Birmingham: Fans mocked Indian cricket bosses after captain Virat Kohli unveiled the orange-and-dark-blue shirt that the team will wear in their World Cup match against England, saying the players would look like petrol pump attendants.
Blue has been Indian cricket’s dominant colour since the advent of coloured clothing but Kohli, known for his fashion sense, was impressed by the new kit for Sunday’s game at Edgbaston.
“I quite like it. I think it’s right up there. For me it will be an eight (out of 10). Honestly, I am not saying that for the sake of it,” Kohli said at his pre-match press conference on Saturday.
“The contrast is good, the fit is great. For one game it’s fine. But I don’t think permanently we will be heading in that direction because blue is our colour and we are very proud to wear that.”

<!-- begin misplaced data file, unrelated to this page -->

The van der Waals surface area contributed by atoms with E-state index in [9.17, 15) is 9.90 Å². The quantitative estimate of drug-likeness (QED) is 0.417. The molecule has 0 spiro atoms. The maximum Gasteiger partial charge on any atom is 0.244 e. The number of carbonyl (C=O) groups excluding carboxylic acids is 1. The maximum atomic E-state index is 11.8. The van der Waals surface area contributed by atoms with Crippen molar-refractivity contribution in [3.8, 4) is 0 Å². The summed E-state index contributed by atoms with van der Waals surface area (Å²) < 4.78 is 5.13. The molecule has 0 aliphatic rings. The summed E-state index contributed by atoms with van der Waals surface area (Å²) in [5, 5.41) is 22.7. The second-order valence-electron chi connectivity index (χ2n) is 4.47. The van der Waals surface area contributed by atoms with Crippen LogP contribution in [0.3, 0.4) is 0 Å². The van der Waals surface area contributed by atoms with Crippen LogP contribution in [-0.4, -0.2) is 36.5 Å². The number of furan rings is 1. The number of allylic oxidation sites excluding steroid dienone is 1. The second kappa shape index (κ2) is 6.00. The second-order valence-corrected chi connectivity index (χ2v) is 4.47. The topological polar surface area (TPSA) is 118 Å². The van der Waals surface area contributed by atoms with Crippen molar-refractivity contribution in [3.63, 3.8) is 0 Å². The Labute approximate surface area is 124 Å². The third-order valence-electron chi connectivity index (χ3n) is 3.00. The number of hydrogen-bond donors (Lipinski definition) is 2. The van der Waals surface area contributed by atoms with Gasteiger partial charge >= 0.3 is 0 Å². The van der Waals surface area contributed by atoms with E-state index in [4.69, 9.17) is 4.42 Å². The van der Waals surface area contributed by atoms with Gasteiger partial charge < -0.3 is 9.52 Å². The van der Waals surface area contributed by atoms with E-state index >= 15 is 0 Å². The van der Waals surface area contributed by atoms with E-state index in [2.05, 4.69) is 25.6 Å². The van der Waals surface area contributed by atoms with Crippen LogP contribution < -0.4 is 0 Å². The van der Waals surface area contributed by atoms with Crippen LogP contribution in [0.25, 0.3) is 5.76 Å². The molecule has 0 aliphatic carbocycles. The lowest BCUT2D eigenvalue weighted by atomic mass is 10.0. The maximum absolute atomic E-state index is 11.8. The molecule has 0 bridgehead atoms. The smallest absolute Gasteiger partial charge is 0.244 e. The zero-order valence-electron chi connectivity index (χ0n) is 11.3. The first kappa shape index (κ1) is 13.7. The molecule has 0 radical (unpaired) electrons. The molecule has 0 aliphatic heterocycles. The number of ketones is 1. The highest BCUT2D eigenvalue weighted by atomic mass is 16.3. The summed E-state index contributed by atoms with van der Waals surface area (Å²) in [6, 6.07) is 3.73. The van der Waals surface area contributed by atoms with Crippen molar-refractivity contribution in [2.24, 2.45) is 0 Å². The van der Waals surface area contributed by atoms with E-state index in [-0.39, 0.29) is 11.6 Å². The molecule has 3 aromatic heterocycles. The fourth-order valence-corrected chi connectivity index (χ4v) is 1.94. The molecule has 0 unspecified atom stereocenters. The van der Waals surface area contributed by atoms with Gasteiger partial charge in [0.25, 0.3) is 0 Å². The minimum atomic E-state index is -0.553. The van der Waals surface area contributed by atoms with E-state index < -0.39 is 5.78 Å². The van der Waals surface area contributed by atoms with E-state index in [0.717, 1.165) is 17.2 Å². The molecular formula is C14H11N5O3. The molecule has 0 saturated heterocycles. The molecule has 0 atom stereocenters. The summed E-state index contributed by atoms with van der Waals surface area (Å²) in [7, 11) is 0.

Eight of the 10 nations at the World Cup have an alternate kit in case of a colour clash and England also wear light blue, hence the switch.
But the kit has stirred controversy and prompted satire in India.
Members of the opposition accused Prime Minister Narendra Modi’s right-wing Hindu nationalist party of pushing its trademark saffron colour on the team.
But many Twitter users made fun of the kit, comparing it to the uniform worn by the employees of state-run company Indian Oil.
Users mocked the Indian cricket board’s decision by flooding the social media site with spoof pictures of Indian players holding fuel dispensers at filling stations.
“It actually looks like Uniform of Petrol Pump employees It should have been completely Orange coloured jersey @BCCI why you choose this Jersey ??” a Twitter user wrote, adding a picture of Kohli with a fuel dispenser.
Sri Lanka changed to yellow shirts against England and decided to keep them for the rest of the tournament as a lucky charm after their shock win against the hosts.
India, unbeaten in their six games, need just one win from their remaining three games to book a semi-final berth while Eoin Morgan’s England must win both of their final games to guarantee progress.